According to reports, hedge funds may soon be able to go from soliciting individual investors behind closed doors to conducting wide advertising campaigns.
SEC commissioners recently voted 4-1 to invite public comment on a proposal for how to end decades of limits on the pursuit of investors by private funds and startups. This move is in response to the changes implemented by Jumpstart Our Business Startups Act.
The JOBS act essentially ended the advertising ban as part of a wider effort to expand funding options for fledgling companies. The shift drew criticism from investor-protection groups (including The White Law Group) and the mutual-fund industry.
The concern is that lifting the ban without restrictions may expose investors to misleading advertisements by some private funds.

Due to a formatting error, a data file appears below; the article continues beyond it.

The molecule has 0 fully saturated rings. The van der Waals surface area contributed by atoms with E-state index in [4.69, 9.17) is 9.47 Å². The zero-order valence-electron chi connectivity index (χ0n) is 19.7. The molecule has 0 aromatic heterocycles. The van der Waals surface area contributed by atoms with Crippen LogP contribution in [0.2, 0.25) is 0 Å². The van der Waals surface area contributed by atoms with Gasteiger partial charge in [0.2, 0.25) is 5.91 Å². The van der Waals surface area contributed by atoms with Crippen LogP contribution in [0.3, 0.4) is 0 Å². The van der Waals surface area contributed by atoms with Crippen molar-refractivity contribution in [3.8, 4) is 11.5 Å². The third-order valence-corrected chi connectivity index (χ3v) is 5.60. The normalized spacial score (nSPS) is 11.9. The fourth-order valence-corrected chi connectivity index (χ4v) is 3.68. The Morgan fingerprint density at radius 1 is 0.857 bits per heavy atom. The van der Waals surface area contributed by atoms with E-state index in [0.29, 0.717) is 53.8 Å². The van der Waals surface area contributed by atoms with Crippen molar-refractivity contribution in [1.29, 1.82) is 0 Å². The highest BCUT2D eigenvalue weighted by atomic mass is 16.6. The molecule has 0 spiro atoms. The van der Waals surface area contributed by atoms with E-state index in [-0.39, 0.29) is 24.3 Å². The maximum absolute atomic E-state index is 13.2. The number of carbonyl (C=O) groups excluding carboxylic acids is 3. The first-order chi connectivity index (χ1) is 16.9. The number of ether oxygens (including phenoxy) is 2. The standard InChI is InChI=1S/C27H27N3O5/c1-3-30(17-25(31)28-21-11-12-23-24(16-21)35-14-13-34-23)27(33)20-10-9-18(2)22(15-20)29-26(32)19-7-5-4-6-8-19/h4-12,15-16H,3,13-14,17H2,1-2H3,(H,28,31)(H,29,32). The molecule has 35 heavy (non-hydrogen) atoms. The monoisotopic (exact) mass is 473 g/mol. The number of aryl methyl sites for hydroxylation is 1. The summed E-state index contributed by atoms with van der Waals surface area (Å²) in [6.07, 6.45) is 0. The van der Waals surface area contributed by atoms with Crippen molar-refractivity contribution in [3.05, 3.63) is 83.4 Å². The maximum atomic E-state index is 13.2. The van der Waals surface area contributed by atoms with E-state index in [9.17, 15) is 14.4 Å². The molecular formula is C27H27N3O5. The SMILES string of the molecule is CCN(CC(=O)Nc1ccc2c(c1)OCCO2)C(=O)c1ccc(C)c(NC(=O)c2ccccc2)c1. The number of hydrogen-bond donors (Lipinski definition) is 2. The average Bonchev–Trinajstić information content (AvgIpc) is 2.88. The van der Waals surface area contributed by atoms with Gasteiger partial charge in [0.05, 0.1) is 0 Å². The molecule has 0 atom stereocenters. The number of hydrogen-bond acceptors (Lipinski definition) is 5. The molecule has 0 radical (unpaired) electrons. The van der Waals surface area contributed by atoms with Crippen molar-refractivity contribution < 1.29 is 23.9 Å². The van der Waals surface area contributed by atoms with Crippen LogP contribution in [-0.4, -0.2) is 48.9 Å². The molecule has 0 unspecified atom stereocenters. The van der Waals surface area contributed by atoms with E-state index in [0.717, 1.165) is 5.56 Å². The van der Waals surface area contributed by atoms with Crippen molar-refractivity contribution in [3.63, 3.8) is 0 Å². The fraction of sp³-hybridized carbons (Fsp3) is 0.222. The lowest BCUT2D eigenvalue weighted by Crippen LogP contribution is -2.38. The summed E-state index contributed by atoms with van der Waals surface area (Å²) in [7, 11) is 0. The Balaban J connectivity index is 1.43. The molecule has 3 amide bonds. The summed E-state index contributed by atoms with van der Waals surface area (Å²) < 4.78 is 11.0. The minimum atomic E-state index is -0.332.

In the past, securities laws allowed firms to market non-publicly traded securities only to so-called accredited investors with whom they have an existing relationship, usually meaning frequent, wealthy investors. The solicitation rules were designed to protect retail investors from inappropriate risks.
Similar restrictions will apparently still be in place (the new rule would limit participants to those with more than $1 million in assets, excluding primary residences, or those earning more than $200,000 a year), however, the removal of the advertising restrictions still raises concerns over who will be solicited to invest in hedge funds and whether those individuals will have the necessary sophistication to understand the risks of investing in such products.
The foregoing information has been provided by The White Law Group. The White Law Group is a national securities fraud, securities arbitration, and investor protection law firm with offices in Chicago, Illinois and Boca Raton, Florida. For more information on the firm, visit http://www.whitesecuritieslaw.com.